All hail the Government

I didn’t intend for the title to sound so 1984-ish, but let’s get on with what I want to say.

Yesterday two people I know remarked that people have not really recognised the impact of the current economic downturn – one works in the finance industry and one in advertising (that’s you, Charles!). Most people are calling it the worst economic upheaval since the depression of 1929.

As the fortunes of the economy continue to tumble, I realise what an important role the Government is assuming in this situation. Whether it is the US Government’s $700 billion bailout of the troubled US banks or the UK Government’s £500 billion one for the UK ones – the latest is that the eight biggest UK banks are being part-nationalised – this much is clear: the government is the biggest client any non-banking company can have at the moment. In the case of banks of course, the government is literally Jesus/Vishnu/Allah/whatever, so the word ‘client’ doesn’t come into play.

And the reason the Government is big business is because everyone else is busy cutting costs.

That’s where agencies need to be focusing their efforts, because that’s where they’re going to win the pitches that will tide them over till the situation abates. Sure, the other pitches will be there and do need to be won, but the bigger chunks – and I’m making a reasonably educated guess here – will come from government business.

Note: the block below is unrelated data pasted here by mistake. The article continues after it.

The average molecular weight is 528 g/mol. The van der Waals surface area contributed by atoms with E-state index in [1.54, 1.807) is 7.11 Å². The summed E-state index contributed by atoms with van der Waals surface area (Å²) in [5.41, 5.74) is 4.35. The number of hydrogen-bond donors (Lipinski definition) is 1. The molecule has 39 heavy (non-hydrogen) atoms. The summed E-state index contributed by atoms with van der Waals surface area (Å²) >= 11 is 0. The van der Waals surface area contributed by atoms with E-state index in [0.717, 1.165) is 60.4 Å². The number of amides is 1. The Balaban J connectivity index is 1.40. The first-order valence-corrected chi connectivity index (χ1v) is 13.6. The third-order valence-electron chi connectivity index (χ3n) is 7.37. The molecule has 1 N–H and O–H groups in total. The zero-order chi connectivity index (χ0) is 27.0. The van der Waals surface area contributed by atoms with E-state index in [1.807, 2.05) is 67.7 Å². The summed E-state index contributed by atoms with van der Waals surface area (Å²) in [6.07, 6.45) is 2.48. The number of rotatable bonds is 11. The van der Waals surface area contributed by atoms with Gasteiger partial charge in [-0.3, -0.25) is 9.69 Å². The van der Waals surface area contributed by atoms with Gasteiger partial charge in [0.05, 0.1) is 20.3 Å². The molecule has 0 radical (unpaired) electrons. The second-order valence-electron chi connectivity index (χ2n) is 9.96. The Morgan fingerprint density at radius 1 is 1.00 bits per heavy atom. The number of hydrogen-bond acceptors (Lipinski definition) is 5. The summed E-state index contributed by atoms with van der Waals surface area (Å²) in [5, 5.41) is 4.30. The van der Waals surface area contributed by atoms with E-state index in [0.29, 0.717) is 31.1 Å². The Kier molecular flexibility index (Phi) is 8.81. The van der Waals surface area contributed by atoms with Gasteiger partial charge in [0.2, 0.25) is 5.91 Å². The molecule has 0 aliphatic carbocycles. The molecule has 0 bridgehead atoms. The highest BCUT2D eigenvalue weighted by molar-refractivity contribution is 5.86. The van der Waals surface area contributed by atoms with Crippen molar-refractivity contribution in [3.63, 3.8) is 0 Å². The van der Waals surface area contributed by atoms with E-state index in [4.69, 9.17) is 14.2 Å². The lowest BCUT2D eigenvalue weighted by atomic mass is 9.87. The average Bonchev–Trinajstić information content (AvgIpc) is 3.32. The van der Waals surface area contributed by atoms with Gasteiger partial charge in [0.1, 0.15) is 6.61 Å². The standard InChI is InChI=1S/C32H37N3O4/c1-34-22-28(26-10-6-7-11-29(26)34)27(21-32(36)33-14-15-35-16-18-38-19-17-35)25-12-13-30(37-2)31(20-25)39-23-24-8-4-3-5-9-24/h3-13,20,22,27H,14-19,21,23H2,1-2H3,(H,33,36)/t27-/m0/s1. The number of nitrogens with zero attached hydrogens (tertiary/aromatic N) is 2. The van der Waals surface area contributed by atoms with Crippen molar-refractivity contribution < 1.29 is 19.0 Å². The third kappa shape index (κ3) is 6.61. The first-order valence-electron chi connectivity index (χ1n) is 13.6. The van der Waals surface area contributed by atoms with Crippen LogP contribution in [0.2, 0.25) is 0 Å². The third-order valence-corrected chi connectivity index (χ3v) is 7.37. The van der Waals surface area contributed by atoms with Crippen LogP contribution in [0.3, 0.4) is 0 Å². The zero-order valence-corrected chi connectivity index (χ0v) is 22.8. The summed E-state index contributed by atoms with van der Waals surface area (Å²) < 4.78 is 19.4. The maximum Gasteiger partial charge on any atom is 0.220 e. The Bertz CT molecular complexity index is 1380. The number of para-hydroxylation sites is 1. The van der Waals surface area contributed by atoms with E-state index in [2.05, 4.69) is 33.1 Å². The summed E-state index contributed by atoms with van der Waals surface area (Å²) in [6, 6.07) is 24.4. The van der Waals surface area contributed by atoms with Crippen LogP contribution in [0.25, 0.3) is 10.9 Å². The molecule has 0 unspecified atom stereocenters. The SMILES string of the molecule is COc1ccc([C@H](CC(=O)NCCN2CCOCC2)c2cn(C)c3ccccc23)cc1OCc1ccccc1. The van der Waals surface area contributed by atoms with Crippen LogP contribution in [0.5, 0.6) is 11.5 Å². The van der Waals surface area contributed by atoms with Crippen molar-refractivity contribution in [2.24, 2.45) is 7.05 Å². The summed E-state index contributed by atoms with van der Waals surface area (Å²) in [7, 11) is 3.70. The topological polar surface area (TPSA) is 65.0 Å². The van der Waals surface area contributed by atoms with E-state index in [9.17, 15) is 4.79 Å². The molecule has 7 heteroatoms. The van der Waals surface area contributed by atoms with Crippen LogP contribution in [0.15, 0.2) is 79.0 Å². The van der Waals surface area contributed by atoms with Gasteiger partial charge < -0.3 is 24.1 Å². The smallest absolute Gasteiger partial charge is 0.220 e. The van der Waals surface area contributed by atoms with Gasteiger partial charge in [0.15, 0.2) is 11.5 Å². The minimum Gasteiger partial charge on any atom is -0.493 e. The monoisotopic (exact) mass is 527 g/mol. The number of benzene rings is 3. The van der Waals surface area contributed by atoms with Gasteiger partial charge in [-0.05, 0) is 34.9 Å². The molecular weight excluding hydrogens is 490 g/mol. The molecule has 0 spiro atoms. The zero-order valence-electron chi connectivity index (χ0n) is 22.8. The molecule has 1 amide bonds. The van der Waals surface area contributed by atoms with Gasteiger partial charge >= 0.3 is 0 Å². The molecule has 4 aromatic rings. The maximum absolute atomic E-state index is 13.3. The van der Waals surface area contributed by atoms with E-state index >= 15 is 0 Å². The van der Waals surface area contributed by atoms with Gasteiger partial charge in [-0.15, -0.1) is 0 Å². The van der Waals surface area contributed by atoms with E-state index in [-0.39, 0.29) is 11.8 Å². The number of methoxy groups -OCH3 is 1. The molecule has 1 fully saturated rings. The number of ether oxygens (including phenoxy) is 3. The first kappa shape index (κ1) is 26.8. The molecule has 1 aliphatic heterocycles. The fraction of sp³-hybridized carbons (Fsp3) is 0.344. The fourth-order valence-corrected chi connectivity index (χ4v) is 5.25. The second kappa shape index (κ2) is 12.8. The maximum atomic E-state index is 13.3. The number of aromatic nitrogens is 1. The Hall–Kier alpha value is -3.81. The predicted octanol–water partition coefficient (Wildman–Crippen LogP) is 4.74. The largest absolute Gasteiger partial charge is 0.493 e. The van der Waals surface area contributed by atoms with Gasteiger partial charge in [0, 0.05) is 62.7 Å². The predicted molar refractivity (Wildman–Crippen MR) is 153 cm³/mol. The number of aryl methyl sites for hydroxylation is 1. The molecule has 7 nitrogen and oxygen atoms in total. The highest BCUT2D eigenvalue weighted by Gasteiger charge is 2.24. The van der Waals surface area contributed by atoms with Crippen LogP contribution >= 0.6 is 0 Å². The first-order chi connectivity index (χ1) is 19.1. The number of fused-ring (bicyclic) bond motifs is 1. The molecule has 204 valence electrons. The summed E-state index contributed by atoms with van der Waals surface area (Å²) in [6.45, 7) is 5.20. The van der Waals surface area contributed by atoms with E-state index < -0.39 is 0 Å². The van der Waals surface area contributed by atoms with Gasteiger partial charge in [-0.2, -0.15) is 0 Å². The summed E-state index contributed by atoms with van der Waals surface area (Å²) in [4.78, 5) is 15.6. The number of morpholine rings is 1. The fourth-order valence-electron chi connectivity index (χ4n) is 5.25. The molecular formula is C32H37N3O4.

The government’s always been there. Most people just take them for granted. When it’s crunch time like it is now, much as people may hate it, there is no other option but to elevate them from the background to the lead role.

Equally significantly though, the Government is now forced to keep on the ball if they want to gain public confidence, and retain or gain power as the case may be. The governments in power in the US and the UK, two of the West’s most powerful economies, are witnessing considerable shifts in public approval ratings in the current economic situation. Governments are picking up on the fact that most people are moving online, and all media has an online presence (TV channels and radio stations have websites etc.). Therefore, they are forced to become more tech-savvy than they were. Note the huge amount of money and support that Barack Obama has raised for his presidential campaign through the internet. In fact, apparently the Tories in the UK have recently started a blog, even as they’ve concluded a rather high-profile party conference, and the Labour party already has a reasonably Web 2.0 site, replete with YouTube videos et al. Noticeable, however, is the lack of a blog. I suspect they’ll pick up on that soon enough. 

We live in interesting times.

(Image by Michael Kountouris)

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